Although girls were less likely to be referred than boys, the girls’ height deficits were greater than those for the boys in the study. In other words, although all the children in the study were short, the girls were significantly shorter than the boys when compared to both the general population and to predictions based on their parents’ heights.

The most disturbing finding of the study, said Dr. Grimberg, was that 41 percent of the girls were found to have an underlying disease that made them short, compared to 15 percent of the boys. Conversely, 38 percent of the boys were within normal height ranges, compared to 20 percent of the girls.

"Because our study looked only at the referred children, and not at all the children who were not referred, the meaning of this difference in underlying disease is not clear," said Dr. Grimberg. "It may indicate that diseases are being missed in girls who are not referred, or that the percentage of boys with disease is ’diluted’ by the large numbers of healthy boys are being referred, or a combination of the two. Either way, both sexes lose."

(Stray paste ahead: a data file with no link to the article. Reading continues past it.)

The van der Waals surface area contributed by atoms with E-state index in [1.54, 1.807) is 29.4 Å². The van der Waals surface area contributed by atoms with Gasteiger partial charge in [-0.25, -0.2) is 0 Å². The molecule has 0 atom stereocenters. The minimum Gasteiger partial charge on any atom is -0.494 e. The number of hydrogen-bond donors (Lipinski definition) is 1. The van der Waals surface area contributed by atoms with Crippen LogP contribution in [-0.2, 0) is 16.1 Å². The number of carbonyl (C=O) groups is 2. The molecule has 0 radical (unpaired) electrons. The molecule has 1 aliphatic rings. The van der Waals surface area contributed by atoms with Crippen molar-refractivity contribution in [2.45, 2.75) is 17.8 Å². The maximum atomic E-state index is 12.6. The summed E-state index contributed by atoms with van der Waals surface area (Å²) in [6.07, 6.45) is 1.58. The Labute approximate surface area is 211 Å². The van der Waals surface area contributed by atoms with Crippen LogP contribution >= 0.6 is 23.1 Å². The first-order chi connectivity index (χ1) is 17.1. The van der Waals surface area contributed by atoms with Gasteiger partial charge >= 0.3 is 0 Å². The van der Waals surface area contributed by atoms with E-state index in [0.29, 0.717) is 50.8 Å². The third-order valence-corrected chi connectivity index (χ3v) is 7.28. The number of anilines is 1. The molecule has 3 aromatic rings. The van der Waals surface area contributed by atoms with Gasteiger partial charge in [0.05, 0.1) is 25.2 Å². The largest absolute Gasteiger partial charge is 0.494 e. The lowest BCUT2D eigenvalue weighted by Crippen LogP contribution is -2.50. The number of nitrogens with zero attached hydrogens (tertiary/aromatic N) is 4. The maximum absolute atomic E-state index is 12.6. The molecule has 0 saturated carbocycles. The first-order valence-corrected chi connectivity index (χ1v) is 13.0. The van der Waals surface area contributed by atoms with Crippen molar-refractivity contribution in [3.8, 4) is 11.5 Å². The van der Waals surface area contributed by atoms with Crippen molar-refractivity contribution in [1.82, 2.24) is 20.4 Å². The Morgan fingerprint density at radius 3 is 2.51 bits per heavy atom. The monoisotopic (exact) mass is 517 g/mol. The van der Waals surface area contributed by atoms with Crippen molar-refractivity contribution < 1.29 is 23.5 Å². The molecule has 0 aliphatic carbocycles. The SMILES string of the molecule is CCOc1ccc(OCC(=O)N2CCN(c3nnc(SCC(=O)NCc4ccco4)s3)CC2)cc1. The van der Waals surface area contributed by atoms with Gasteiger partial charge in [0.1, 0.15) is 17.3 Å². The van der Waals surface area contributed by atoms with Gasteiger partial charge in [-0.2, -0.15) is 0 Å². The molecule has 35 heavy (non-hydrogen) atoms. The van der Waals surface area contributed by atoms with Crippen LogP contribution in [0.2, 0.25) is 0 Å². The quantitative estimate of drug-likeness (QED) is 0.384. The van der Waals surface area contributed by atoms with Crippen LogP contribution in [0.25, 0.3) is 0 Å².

A broad variety of diseases may cause short stature -- among them, hormone deficiencies, Turner syndrome (a chromosome abnormality found only in females), and gastrointestinal conditions such as celiac disease or inflammatory bowel disease. "Many of these diseases have better outcomes when they are treated early, so a delayed diagnosis can have serious medical consequences," said Dr. Grimberg. For example, if celiac disease, an intolerance to proteins in wheat, goes untreated, it may raise a child’s risk of other autoimmune diseases, such as type 1 diabetes or thyroiditis.